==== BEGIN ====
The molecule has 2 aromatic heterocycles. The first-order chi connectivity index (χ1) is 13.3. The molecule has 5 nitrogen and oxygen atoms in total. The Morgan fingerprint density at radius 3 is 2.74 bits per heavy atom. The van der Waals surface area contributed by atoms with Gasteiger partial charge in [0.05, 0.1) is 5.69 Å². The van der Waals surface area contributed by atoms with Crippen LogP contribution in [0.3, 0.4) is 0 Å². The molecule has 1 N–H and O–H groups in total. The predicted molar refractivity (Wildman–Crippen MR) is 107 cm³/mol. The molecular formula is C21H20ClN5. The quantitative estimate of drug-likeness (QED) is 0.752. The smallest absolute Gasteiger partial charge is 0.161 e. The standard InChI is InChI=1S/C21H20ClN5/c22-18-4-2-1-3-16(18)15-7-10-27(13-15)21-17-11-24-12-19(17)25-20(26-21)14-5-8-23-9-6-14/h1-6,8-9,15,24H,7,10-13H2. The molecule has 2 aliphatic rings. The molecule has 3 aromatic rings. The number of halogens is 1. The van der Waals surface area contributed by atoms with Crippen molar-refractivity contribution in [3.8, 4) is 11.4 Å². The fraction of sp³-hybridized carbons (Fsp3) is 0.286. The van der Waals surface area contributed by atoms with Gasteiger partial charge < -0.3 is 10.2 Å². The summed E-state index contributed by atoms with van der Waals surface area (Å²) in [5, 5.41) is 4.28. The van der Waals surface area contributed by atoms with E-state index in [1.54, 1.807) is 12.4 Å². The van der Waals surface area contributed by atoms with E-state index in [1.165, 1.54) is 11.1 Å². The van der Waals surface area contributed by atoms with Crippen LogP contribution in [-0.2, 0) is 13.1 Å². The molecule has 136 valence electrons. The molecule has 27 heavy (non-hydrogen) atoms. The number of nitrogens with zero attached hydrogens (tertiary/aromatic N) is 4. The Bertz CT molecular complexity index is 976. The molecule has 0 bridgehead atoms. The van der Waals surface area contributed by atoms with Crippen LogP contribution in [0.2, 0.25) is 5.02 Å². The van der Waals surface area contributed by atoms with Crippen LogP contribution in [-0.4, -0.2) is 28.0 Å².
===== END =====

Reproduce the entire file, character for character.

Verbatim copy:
The molecule has 2 aromatic heterocycles. The first-order chi connectivity index (χ1) is 13.3. The molecule has 5 nitrogen and oxygen atoms in total. The Morgan fingerprint density at radius 3 is 2.74 bits per heavy atom. The van der Waals surface area contributed by atoms with Gasteiger partial charge in [0.05, 0.1) is 5.69 Å². The van der Waals surface area contributed by atoms with Crippen LogP contribution in [0.3, 0.4) is 0 Å². The molecule has 1 N–H and O–H groups in total. The predicted molar refractivity (Wildman–Crippen MR) is 107 cm³/mol. The molecular formula is C21H20ClN5. The quantitative estimate of drug-likeness (QED) is 0.752. The smallest absolute Gasteiger partial charge is 0.161 e. The standard InChI is InChI=1S/C21H20ClN5/c22-18-4-2-1-3-16(18)15-7-10-27(13-15)21-17-11-24-12-19(17)25-20(26-21)14-5-8-23-9-6-14/h1-6,8-9,15,24H,7,10-13H2. The molecule has 2 aliphatic rings. The molecule has 3 aromatic rings. The number of halogens is 1. The van der Waals surface area contributed by atoms with Crippen molar-refractivity contribution in [3.8, 4) is 11.4 Å². The fraction of sp³-hybridized carbons (Fsp3) is 0.286. The van der Waals surface area contributed by atoms with Gasteiger partial charge < -0.3 is 10.2 Å². The summed E-state index contributed by atoms with van der Waals surface area (Å²) in [5, 5.41) is 4.28. The van der Waals surface area contributed by atoms with E-state index in [1.54, 1.807) is 12.4 Å². The van der Waals surface area contributed by atoms with E-state index in [1.165, 1.54) is 11.1 Å². The van der Waals surface area contributed by atoms with Crippen LogP contribution in [-0.2, 0) is 13.1 Å². The molecule has 136 valence electrons. The molecule has 27 heavy (non-hydrogen) atoms. The number of nitrogens with zero attached hydrogens (tertiary/aromatic N) is 4. The Bertz CT molecular complexity index is 976. The molecule has 0 bridgehead atoms. The van der Waals surface area contributed by atoms with Crippen LogP contribution in [0.2, 0.25) is 5.02 Å². The van der Waals surface area contributed by atoms with Crippen LogP contribution in [-0.4, -0.2) is 28.0 Å².